Bible reading techniques received a definite denominational mold during the eighties. S. N. Haskell, per haps our most outstanding contributor to this unique plan for teaching present truth, laid down some very helpful principles in his article in the "Review and Herald" of January 22, 1884. The colporteur then used the separate Bible readings much like our modern printed sets of doctrinal subjects. These were later assembled into a book entitled the ''Bible-Reading Gazette." This work soon developed into our present "Bible Readings for the Home." Elder Haskell's methods are still most usable in our Bible work. Every Bible instructor and minister will appreciate learning the background for this most productive method in our evangelism.
L. C. K.
"Before this article appears in the paper, those who have subscribed for the Bible-Reading Gazette, and have paid in one dollar, will doubtless have received one number. The terms of the Gazette are no doubt understood by all our brethren,—that those who pay one dollar and furnish a Bible-reading each number will receive a Gazette monthly. The object is not to furnish the Gazette for general distribution, but simply to instruct those who are interested in Bible-readings. No person can conduct a Bible- reading successfully with those who are not acquainted with our fai.th, if he simply arbitrarily follows any list of questions. He should have a sufficient understanding of the subject to give, other references when necessary. There is a power in the simplicity of reading the Bible. This is being daily demonstrated by those who' take hold of the work understandingly.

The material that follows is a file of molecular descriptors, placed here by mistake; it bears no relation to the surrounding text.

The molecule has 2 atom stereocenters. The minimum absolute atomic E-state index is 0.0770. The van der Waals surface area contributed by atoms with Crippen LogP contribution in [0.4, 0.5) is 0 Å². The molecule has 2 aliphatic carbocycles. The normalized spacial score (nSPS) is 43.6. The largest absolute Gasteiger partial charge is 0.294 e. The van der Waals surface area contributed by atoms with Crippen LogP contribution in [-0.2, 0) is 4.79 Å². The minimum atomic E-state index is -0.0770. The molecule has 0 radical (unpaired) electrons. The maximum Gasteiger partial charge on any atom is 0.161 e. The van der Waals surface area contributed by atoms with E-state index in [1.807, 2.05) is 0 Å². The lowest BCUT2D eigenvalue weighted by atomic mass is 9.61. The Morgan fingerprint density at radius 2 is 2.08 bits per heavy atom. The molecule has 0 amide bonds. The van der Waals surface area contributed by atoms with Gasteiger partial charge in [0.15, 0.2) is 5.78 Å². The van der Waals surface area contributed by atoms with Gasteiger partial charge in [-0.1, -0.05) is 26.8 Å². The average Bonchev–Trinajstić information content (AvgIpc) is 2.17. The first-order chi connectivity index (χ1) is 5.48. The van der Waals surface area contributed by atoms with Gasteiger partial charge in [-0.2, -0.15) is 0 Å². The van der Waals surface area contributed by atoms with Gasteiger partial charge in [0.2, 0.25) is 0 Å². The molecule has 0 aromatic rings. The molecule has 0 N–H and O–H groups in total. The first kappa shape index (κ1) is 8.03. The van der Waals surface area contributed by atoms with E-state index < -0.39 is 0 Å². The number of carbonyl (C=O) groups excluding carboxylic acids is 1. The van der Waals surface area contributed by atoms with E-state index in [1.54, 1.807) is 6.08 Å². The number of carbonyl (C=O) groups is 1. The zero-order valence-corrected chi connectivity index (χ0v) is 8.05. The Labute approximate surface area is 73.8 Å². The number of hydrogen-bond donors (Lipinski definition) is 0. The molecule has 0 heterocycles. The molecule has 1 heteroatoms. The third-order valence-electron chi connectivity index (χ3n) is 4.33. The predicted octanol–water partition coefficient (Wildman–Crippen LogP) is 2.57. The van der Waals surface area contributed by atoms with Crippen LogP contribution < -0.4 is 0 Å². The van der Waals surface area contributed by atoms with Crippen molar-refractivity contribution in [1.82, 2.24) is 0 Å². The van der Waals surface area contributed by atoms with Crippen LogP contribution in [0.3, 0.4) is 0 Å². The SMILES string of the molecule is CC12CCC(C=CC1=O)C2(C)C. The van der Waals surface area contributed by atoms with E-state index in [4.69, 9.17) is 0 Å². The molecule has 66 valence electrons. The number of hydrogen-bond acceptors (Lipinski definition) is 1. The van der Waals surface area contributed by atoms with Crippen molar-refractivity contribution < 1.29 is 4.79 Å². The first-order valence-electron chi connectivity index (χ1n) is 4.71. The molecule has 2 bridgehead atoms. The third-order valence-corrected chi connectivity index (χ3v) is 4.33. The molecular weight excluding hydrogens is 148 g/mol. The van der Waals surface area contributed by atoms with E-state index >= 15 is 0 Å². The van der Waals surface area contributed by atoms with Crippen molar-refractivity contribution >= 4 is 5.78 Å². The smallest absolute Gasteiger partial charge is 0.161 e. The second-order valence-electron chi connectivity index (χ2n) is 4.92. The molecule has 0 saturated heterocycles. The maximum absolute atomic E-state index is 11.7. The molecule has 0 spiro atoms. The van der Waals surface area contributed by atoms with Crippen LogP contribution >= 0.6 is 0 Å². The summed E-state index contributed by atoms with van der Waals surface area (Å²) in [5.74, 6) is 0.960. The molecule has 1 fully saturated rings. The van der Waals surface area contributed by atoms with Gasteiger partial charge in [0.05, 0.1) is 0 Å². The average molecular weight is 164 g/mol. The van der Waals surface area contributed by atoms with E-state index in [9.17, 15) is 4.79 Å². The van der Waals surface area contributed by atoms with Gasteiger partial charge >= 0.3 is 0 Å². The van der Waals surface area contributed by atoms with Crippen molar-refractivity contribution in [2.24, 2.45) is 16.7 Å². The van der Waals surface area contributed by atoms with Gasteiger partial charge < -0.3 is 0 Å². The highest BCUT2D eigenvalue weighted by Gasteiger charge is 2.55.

"We make the following suggestions to those who would be benefited by the printed Bible- readings:
"(i) Before they ever attempt to give a Bible-reading, they should study the references until they become thoroughly familiar with the subject.
"(2) They should not feel that they are arbitrarily bound to follow the set form of questions, but they should be prepared to raise questions, make suggestions and explanations, so that the text when read will forcibly illustrate what has been said.
"(3) They should not read the references themselves, or hastily pass over any text, but let the person with whom they are conversing read the text and have time to think of its bearing.
"(4) If it is in a neighborhood where they have never known of the truth, and you get a company together, have them sit around the table with their Bibles. If it is in a private family, it is better to sit at a. table with the individual, and the family be gathered around also.
"(5) The colporteur should be supplied with readings on many subjects, both practical and doctrinal, so he can adapt himself to the wants and needs of those interested.
"(6) The printed Bible-readings, therefore, should serve more as an index, and should be used by ministers, judicious brethren, and colporteurs in educating others how to conduct a Bible-reading, at the same time - illustrating it.
"(7) Never argue the case with any person under any circumstances beyond what the Bible says but be prepared to make explanations and offer suggestions when desired, always refer ring to some scripture to substantiate every word which may be said."